To enforce its interests not only against Russia and China, but also increasingly independently of and if necessary against the United States, Berlin is pursuing the goal, in close collaboration with Paris, of establishing Europe as a foreign policy great power. “Germany and France want the Europeans to take more decisions themselves and act more effectively when it is necessary. We want Europe to be a strong partner for the US on a level playing field, not a foundling in need of protection. The new American President Joe Biden must see and sense that this is precisely what we are striving for,” demanded Kramp-Karrenbauer.
All parliamentary parties agree with this orientation in its fundamentals. There are merely discussions on how the German-European offensive should be implemented. While Kramp-Karrenbauer stated in her speech that “the idea of European strategic autonomy” is a bridge too far “if it nourishes the illusion that we can guarantee stability, security and prosperity in Europe without NATO and the US.” Representatives from the SPD, Left Party, and Greens in particular are pushing for a more aggressive pursuit of independent European initiatives—in line with the course of French President Emmanuel Macron.
“Instead of suggesting herself what she would like to do concretely to strengthen Europe’s defence capabilities, she stays in the shadows and focuses on administrating instead of shaping,” said Green Party Deputy Franziska Brantner in criticising the defence minister.
What the Greens understand by “shaping” is explained in the text of a motion recommending passage of the party programme at its congress being held this weekend. “The EU must become able to do world politics,” it states. Above all, the aim is to “strengthen the EU’S common security and foreign policy (GASP/GSVP) and thereby make it more capable of taking action.”
The SPD proposes in a current paper the creation of a European army “to set a security policy anchor and occupy new firm ground.” The German presidency of the EU must be used “to push ahead with the project of a European army.” The “nucleus” of such an army should be based around “the already existing EU battlegroups,” and over the medium-term “grow to the size of a reinforced military brigade and rise to approximately 8,000 troops, including the support element (logistics, medical service).”
The Left Party is the most aggressive of all in demanding a German-European foreign policy independent of the United States. The party’s foreign policy spokesman, Gregor Gysi, stated shortly before the US presidential election that Germany must learn, “for geostrategic reasons,” to “sometimes say no to the US.”
In a recent statement published on YouTube, the former parliamentary group leader and influential Left Party politician Sahra Wagenknecht complained that Europe is “not in a position to protect its companies” and is “a digital colony of the United States.” It is necessary to “deal with the US with self-confidence, irrespective of who the president is” and “invest money in areas where our independence and sovereignty are at stake,” she added.
The aggressive nationalist and militarist campaign of all the parliamentary parties corresponds with their deadly policy in response to the coronavirus pandemic. The strategy of “herd immunity,” i.e., the murderous mass infection of the population with the virus, is supported just as forcefully by the nominal left-wing parties as it is by the explicitly right-wing organisations, up to and including the AfD. The state governments in Germany, of which the Left Party and Greens are a part, led the way in reopening the economy; now they vehemently oppose closing schools and nonessential production. “Profits before life” is the essentially fascistic slogan of the media, big business and the politicians.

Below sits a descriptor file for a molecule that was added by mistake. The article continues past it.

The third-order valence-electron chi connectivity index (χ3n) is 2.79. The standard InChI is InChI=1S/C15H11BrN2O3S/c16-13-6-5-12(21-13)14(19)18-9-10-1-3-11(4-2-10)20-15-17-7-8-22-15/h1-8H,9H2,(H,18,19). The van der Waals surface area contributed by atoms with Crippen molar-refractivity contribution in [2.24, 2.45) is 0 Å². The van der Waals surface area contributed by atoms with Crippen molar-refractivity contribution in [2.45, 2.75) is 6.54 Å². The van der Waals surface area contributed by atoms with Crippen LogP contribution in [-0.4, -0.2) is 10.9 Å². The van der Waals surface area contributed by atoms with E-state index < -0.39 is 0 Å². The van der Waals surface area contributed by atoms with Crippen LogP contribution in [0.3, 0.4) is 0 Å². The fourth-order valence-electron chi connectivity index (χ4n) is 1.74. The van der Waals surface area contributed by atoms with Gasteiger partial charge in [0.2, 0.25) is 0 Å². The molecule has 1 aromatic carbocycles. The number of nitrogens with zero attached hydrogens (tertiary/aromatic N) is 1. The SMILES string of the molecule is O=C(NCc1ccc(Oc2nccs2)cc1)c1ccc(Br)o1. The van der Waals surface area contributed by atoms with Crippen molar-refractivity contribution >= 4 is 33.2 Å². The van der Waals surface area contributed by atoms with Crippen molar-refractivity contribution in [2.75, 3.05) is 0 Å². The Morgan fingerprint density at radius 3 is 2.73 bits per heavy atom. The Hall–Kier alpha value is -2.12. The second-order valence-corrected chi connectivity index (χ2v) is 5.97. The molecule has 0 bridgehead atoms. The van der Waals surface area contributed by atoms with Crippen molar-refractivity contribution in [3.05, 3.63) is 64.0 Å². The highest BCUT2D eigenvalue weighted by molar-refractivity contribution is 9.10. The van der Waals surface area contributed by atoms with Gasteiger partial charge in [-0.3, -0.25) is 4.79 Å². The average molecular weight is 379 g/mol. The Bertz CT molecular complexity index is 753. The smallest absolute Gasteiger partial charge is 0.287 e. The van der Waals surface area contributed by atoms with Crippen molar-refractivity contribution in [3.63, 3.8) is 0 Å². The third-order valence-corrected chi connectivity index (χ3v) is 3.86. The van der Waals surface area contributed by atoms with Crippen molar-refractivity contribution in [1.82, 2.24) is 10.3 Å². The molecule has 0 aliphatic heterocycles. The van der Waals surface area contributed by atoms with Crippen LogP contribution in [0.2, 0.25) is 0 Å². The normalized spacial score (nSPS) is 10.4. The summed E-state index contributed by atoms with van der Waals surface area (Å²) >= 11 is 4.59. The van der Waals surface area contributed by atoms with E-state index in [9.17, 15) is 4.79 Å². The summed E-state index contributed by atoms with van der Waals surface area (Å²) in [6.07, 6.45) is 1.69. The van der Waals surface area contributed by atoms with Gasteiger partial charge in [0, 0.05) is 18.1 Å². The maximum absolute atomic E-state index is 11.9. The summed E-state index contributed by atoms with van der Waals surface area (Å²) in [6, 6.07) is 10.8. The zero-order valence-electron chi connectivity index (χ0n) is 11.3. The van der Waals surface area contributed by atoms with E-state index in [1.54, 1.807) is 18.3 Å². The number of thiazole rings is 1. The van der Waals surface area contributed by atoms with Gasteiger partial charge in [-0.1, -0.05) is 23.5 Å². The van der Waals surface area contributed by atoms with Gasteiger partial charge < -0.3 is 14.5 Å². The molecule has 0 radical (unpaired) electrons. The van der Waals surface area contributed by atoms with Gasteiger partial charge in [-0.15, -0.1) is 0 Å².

The Sozialistische Gleichheitspartei (Socialist Equality Party, SGP) already analysed six years ago at its special conference against war how the ruling class was responding to the deepening capitalist crisis and the upsurge of working class opposition by turning to militarism, fascism and war, as it did in the 1930s. We wrote at the time:
The revival of militarism is the response of the ruling class to the explosive social tensions, the deepening economic crisis and the growing conflicts between European powers. Its aim is the conquest of new spheres of influence, markets and raw materials upon which the export-dependent German economy relies; the prevention of a social explosion by deflecting social tensions onto an external enemy; and the militarization of society as a whole, including the development of an all-embracing national surveillance apparatus, the suppression of social and political opposition, and the bringing into line of the media.
The coronavirus pandemic has accelerated this process, while at the same time radicalising workers and young people around the world. What they require now is a clear political strategy and perspective. The struggle against militarism, war and the policy of herd immunity requires the independent political mobilisation of the working class on the basis of a socialist programme
It is necessary to overthrow the capitalist profit system, which in the final analysis is the cause of militarism and war, expropriate the vast wealth of the super-rich, banks and major corporations, and place them under democratic control. Only in this way can the social rights of all—including the right to health and life itself—be secured. Billions of euros to combat the pandemic, health care, education, social services and culture! Not a single cent for the rearming of the German air force, army and navy!
- The return of German militarism and the tasks of the Partei für Soziale Gleichheit (Socialist Equality Party of Germany)
- White Paper 2016: Another step in the revival of German militarism
- Think tank sees coronavirus crisis as “opportunity” for German militarism
- The US troop withdrawal and the return of German militarism